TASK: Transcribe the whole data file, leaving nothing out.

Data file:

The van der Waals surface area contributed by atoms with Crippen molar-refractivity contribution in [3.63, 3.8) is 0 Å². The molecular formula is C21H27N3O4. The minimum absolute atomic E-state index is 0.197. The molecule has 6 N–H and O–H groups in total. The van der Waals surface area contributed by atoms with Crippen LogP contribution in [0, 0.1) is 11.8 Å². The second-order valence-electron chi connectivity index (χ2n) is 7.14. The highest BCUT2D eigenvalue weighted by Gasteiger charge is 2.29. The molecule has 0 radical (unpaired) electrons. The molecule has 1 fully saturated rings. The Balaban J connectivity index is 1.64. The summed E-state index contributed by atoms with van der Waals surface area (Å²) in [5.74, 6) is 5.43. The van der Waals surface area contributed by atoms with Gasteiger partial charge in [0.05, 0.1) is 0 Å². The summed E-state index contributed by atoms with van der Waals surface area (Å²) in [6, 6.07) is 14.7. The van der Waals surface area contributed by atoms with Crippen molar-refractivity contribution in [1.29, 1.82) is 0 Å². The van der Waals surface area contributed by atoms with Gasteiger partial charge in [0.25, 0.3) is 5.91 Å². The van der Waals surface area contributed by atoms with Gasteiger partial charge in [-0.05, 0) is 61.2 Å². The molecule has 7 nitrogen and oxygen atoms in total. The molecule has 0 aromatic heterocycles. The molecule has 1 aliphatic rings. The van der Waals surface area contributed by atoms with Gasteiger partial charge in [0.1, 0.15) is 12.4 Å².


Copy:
The van der Waals surface area contributed by atoms with Crippen molar-refractivity contribution in [3.63, 3.8) is 0 Å². The molecular formula is C21H27N3O4. The minimum absolute atomic E-state index is 0.197. The molecule has 6 N–H and O–H groups in total. The van der Waals surface area contributed by atoms with Crippen LogP contribution in [0, 0.1) is 11.8 Å². The second-order valence-electron chi connectivity index (χ2n) is 7.14. The highest BCUT2D eigenvalue weighted by Gasteiger charge is 2.29. The molecule has 0 radical (unpaired) electrons. The molecule has 1 fully saturated rings. The Balaban J connectivity index is 1.64. The summed E-state index contributed by atoms with van der Waals surface area (Å²) in [5.74, 6) is 5.43. The van der Waals surface area contributed by atoms with Gasteiger partial charge in [0.05, 0.1) is 0 Å². The summed E-state index contributed by atoms with van der Waals surface area (Å²) in [6, 6.07) is 14.7. The van der Waals surface area contributed by atoms with Crippen molar-refractivity contribution in [1.29, 1.82) is 0 Å². The van der Waals surface area contributed by atoms with Gasteiger partial charge in [0.25, 0.3) is 5.91 Å². The van der Waals surface area contributed by atoms with Gasteiger partial charge in [-0.05, 0) is 61.2 Å². The molecule has 7 nitrogen and oxygen atoms in total. The molecule has 0 aromatic heterocycles. The molecule has 1 aliphatic rings. The van der Waals surface area contributed by atoms with Gasteiger partial charge in [0.1, 0.15) is 12.4 Å².